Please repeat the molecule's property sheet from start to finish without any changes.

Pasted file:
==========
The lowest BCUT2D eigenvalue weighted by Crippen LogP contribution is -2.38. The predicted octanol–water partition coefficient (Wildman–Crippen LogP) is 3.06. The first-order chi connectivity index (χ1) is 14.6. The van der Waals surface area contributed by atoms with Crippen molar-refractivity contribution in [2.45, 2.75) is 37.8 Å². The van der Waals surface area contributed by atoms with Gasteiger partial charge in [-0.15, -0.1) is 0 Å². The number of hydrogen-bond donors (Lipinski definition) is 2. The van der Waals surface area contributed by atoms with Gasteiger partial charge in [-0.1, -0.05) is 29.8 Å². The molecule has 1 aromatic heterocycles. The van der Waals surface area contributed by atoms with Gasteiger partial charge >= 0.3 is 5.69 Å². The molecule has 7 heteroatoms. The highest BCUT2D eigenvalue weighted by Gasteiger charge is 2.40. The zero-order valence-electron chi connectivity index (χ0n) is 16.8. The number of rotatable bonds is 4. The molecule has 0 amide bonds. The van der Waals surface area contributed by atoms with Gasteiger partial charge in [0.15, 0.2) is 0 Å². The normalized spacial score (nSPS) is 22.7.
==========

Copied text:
The lowest BCUT2D eigenvalue weighted by Crippen LogP contribution is -2.38. The predicted octanol–water partition coefficient (Wildman–Crippen LogP) is 3.06. The first-order chi connectivity index (χ1) is 14.6. The van der Waals surface area contributed by atoms with Crippen molar-refractivity contribution in [2.45, 2.75) is 37.8 Å². The van der Waals surface area contributed by atoms with Gasteiger partial charge in [-0.15, -0.1) is 0 Å². The number of hydrogen-bond donors (Lipinski definition) is 2. The van der Waals surface area contributed by atoms with Gasteiger partial charge in [-0.1, -0.05) is 29.8 Å². The molecule has 1 aromatic heterocycles. The van der Waals surface area contributed by atoms with Gasteiger partial charge >= 0.3 is 5.69 Å². The molecule has 7 heteroatoms. The highest BCUT2D eigenvalue weighted by Gasteiger charge is 2.40. The zero-order valence-electron chi connectivity index (χ0n) is 16.8. The number of rotatable bonds is 4. The molecule has 0 amide bonds. The van der Waals surface area contributed by atoms with Gasteiger partial charge in [0.15, 0.2) is 0 Å². The normalized spacial score (nSPS) is 22.7.